Skip to content

“Roseanne” and Ronnie

April 12, 2018

I was not a regular viewer of “Roseanne” its first time around, although I appreciated that it expanded the blue collar presence in sitcoms that “The Honeymooners” and “All in the Family” established.  I watched the first episode of the reboot along with 18.5 million others, mildly curious.  The advance hype centered on a gender-fluid grandchild, a mixed-race grandchild and the promise of epic political clashes between Roseanne and her sister Jackie.

The ratings dropped by 3 million the second episode, then held for the third episode.  I’m wondering if that will hold, though, because the show has quickly settled into sitcom complacency.  After a few generic dust-ups regarding Trump, the sisters have apparently settled their ideological differences.  The mixed-race grandchild was on screen for a few minutes the first episode, but not seen since.  The gender-fluid grandchild had many scenes in the opener, but also is MIA since.

In non-Hollywood news, I am chagrined, as a veteran, by Trump’s choice to replace Veterans Affairs Secretary David Shulkin.  Trump fired Shulkin for excessive travel expenses on an official trip to Europe.  The day after his dismissal, Shulkin told NPR that he felt he had adequately addressed the issue, and that the White House had forbidden him to comment on it until he left office.

Shulkin is a career health care management specialist, a leader in patient centered care.  An Obama appointee, he says he was under pressure to have the VA privatized, a pet project of the Koch brothers.  I’m all for accountability in government, but Shulkin’s sins are nowhere near as egregious as Scott Pruitt’s outlandish choices.

Trump has nominated Admiral Ronny Jackson, a physician, to replace Shulkin.  I appreciate that Dr. Jackson treated wounded Marines in Iraq, but his recent gushing assessment of Trump’s health is an embarrassment.  Jackson lauded The Donald’s “incredible genes”, “excellent” cardiac health, and how he did “exceedingly well” on a cognitive test.

Mind you, this was the Montreal Cognitive Assessment, and we here in Canada take coherence quite seriously.  To ace the exam, Trump had to correctly draw a clock and identify a picture of a rhinoceros.

Jackson had to fudge to avoid labeling Trump obese.  Donny weighed in at 239 pounds, and — even though people are saying that someone probably had their thumb under the scale — the good doctor bumped up his height by an inch.  Jackson somehow concluded that 45 “will remain fit for duty for the remainder of this term and even the remainder of another term if he is elected.”  That sounds to me like Trump dictated it.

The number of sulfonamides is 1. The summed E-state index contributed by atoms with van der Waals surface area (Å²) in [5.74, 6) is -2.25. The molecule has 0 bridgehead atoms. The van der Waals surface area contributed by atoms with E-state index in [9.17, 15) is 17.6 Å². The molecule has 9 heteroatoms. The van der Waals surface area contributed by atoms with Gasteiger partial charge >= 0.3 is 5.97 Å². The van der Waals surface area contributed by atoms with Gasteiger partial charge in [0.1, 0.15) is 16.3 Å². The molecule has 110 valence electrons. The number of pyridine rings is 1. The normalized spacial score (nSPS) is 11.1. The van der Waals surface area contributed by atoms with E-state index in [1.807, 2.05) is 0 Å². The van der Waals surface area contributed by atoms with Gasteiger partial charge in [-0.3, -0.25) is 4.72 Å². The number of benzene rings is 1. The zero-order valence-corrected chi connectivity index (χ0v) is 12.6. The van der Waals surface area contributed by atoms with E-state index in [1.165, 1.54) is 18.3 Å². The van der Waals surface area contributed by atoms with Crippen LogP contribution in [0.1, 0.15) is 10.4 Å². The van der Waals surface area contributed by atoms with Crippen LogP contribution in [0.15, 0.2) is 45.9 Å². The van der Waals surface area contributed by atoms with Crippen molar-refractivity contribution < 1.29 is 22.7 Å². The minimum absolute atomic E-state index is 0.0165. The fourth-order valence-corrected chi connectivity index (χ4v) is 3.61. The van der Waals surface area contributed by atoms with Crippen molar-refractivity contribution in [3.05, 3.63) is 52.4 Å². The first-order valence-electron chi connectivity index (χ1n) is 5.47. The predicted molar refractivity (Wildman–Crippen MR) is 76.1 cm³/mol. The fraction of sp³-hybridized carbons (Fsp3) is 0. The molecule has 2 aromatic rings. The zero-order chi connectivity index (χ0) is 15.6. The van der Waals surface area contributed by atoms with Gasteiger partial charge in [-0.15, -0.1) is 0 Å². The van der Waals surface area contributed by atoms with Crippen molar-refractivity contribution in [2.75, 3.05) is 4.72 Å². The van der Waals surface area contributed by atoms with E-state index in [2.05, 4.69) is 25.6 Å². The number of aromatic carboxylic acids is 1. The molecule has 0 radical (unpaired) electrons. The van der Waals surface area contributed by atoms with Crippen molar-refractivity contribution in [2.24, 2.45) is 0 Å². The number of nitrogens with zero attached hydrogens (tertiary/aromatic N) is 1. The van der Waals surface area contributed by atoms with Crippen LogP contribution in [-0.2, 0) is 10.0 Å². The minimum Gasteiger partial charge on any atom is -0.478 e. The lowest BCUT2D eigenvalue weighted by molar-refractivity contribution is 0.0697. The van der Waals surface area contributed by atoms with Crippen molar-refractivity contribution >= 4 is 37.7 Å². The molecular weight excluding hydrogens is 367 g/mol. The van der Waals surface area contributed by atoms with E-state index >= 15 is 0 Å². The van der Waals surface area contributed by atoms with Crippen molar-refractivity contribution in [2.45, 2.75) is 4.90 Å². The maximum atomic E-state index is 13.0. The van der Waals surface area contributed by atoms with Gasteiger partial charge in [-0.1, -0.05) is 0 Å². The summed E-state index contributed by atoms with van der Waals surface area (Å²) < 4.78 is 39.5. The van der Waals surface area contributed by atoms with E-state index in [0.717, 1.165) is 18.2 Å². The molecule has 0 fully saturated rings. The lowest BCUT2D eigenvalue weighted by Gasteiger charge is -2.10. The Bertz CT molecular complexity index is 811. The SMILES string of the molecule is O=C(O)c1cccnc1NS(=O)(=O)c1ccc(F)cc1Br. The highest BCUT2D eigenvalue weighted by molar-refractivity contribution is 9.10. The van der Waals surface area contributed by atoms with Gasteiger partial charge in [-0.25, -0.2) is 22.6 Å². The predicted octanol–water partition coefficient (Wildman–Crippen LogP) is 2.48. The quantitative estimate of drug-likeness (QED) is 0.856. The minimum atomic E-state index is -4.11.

Speaking of which, do you remember Dr. Harold Bornstein?  Allegedly Trump’s personal physician since 1980, he released a letter in late 2015 with an even more absurd assessment of POTUS’s health.  According to Bornstein, Trump had “extraordinary” physical strength and stamina, plus “astonishingly excellent” blood pressure and lab results.

Bornstein, who looks like an extra in a Cheech and Chong movie, had a big finale that again sounds like Trump dictated it: “If elected, Mr. Trump, I can state unequivocally, will be the healthiest individual ever elected to the presidency.”

A website listed in Bornstein’s letterhead linked to an offer to update a Flash program.  The letter opening read “To Whom My Concern:”.  The doctor later admitted that he wrote it in 5 minutes as a limo sent by Trump waited outside his office.

But I digress yet again.  The VA is the largest department of the federal government, based on the number of employees.  It is so overburdened that it didn’t catch up on its Agent Orange claims until mid-2012.  It took me 4+ years to get disability payments for my Vietnam-related PTSD, and it turned me down once.

Shulkin had extensive managerial experience, Jackson doesn’t.  Privatization will further gum up the works.  One bright spot: at least Trump didn’t nominate Bornstein.

 

 

 

Advertisements
5 Comments
  1. I. P. Freely permalink
    April 12, 2018 6:14 pm

    More sadness in the US&A.

    There was the little pickup in spirits when Ryan announced he was “retiring” to spend more time with his children. I wonder if he asked them if they wanted to spend more time with him?

    Yours for the revolution.

    • April 17, 2018 1:34 pm

      Maybe he’ll get more time to spend with Sean Hannity.

  2. Judith permalink
    April 15, 2018 3:03 pm

    I worked at Palo Alto, Ft Miley and the Yountville Veterans Hospital. I suggested at the time the patients would be better off in Private hospitals the medical care was so bad. Get them on Medicare or Medical and ship them out to local private hospitals for medical care. The doctors practicing in them were quacks. At Ft. Miley they had no chief of staff were dependent on residents from USF who were running experiments using the patients. It was horrible.

    • April 17, 2018 1:41 pm

      To be sure, as Oliver Stone showed us in “Born on the Fourth of July”. But I don’t see how privatization would improve it, although I admit I have a knee jerk rejection of anything the Kochs promote. And wouldn’t the transfer of that many patients to Medicare further stress that struggling program?

  3. Don permalink
    April 16, 2018 11:12 am

    Grateful to have found your blog Alan and this latest hits pretty close to home. Having been reliant on VA healthcare for some time and also a Vietnam Vet. the prospect of privatization is to me the scariest thing I’ve heard coming from this scary administration.
    Thanks Alan for bringing some sanity & timely wit during what seems to be a devolution of
    Democracy.

Comments are closed.

%d bloggers like this: